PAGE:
Monday, April 9, 2018

Effective Integration of G Suite and Related Tools for Learning

Last month I presented at the MACUL conference about using G Suite apps and Chromebooks effectively according to the Triple E Framework. It was a culmination of many ideas I've used in trainings over the past two years. I was very pleased with the reception.

The main resource I shared in the session is this Google Docs table. In it, I list the nine key questions from the Triple E Framework and point out several ways in which apps like Docs, Slides and other tools can excel in each. I also list a few possible weak areas to watch for.

I hope to present on the same topic a few more times this year, so I'll be glad to hear suggestions for additions or ways I can improve it.

I also have the complete list of resources from that session here, though you will find many of those other resources on other pages in this blog.

Friday, April 6, 2018

Excellence in Education Award

I've been wondering if I need to trim back on the extra work I do in education, then I was notified recently that I won the Excellence of Education Award from the Michigan Lottery.

The honor brought with it some interviews (one on camera, which is part of the video below) and some soul searching. It has been a great honor and a chance to sort out what I've done right over the past two decades. It's given me much to consider as I plan the rest of 2018.

Candidates for the award are nominated by students or staff members from their district. In my case Melinda Newcombe nominated me. Melinda is a high school English teacher I've worked with for a long time now. She will tell you I immediately questioned her judgment when I found out I won. I eventually decided it would be better to go with it than offend her!

I decided two things if I was going to accept the award. First, I have to give God credit if I have ever done anything right in education. Teaching has been an uphill struggle for me, especially those fourteen years trying to teach high school math. While some of it fit my personality, a lot of it certainly did not. I decided teaching is a calling and I stuck with it. I learned to pray about it and trust I was where I was supposed to be.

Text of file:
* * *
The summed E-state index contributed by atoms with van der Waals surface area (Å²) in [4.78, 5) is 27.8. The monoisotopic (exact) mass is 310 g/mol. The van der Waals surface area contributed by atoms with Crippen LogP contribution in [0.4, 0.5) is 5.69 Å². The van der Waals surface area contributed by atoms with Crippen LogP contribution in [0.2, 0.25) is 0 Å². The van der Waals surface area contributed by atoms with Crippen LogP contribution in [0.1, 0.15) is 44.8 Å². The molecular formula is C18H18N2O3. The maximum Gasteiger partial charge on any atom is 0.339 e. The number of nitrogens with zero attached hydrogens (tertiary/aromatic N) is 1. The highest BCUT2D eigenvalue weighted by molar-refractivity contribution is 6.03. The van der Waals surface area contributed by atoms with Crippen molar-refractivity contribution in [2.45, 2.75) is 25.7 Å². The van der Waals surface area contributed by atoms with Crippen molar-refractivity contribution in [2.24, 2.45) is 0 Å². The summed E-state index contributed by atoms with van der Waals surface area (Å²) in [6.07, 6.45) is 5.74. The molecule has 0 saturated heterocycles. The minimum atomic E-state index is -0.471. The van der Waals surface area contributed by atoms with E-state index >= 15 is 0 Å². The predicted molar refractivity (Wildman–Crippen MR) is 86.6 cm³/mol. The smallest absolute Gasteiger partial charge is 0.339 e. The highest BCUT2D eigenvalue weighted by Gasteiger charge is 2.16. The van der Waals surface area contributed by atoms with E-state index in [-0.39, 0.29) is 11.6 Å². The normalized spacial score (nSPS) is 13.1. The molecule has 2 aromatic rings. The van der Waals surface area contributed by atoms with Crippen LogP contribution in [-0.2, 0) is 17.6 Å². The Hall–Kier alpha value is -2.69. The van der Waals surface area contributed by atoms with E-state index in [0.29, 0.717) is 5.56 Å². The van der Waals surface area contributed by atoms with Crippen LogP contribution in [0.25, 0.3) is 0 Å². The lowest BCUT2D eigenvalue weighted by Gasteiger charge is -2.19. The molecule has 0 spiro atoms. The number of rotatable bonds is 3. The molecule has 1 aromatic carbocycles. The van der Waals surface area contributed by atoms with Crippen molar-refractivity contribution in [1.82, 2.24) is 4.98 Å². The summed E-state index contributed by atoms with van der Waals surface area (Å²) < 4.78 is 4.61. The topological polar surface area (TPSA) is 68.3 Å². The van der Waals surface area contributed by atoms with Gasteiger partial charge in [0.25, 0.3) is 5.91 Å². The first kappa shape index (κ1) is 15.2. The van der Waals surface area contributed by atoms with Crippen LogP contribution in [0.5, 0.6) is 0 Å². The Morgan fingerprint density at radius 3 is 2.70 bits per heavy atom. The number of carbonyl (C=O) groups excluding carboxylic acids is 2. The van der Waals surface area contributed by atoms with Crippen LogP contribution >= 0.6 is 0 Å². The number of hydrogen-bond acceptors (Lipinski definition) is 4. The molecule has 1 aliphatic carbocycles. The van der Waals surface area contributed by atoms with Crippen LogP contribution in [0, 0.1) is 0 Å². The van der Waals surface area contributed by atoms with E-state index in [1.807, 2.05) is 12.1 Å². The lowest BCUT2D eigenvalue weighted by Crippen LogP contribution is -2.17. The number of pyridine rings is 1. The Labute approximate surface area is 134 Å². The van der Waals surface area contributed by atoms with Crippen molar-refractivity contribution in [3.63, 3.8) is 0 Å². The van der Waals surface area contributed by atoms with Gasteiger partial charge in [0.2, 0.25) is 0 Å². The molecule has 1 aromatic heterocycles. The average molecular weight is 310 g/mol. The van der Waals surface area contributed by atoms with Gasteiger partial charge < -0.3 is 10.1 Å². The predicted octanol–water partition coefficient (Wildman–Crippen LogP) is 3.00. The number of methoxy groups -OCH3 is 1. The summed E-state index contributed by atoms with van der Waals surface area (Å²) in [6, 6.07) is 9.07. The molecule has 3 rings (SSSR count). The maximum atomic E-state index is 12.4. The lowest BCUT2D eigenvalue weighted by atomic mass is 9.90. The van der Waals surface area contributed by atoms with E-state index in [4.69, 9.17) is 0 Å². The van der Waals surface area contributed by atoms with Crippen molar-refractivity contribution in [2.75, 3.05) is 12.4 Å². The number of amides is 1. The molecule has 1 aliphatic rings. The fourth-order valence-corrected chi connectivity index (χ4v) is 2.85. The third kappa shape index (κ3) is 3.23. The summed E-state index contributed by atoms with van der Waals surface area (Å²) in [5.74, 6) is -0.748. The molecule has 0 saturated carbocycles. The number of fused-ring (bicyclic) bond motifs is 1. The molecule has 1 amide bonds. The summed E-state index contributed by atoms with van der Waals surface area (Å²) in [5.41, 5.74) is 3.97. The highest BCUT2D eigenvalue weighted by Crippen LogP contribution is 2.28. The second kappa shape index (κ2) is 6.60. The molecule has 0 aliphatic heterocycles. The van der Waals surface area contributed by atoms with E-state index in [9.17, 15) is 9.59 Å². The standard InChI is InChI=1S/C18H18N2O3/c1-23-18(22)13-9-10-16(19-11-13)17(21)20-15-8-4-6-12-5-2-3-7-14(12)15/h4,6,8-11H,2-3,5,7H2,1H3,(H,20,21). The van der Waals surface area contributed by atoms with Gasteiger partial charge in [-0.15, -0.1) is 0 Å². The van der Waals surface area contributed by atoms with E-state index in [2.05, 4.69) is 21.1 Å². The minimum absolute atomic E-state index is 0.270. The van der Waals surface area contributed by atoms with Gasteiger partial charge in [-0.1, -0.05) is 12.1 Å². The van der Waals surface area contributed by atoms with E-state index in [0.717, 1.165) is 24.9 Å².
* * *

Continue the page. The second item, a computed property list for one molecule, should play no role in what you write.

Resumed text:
My book for success would have two chapters--Trust God and Marry Well. I don't know much after that.

Second, I hoped this would bring some positive attention to our district. I work with many excellent educators, many better than I could hope to be and many who helped me be better. 

The only reason I would get recognized over them is because I work with so many more teachers and students. It increases my chance to be noticed. If I had to pick one of them to nominate, I honestly don't know how I could ever choose between them.

As anyone in education will tell you, good teachers make tremendous sacrifices for their students. I see many at LakeVille doing that every day and this has been a reminder to do better at highlighting their successes.

If you're interested in seeing the announcement for the award, it's here.

And here is the video as it aired from one station. (Note that they put the wrong name on the screen for the person who nominated me. I made sure it was corrected at other stations, but their videos weren't so easy to embed.)


Sunday, February 18, 2018

Making a Choose Your Own Adventure Story with Google Slides

Knight with choice of paths
As I mentioned last week, I'm teaching a class called Learning Through Gaming. In the survey I gave the class the first day, many students indicated they wanted to make games. To give them a taste of creating a game, I had them create a Choose Your Own Adventure story using Google Slides.

Here's a document based very closely on the directions we gave our students.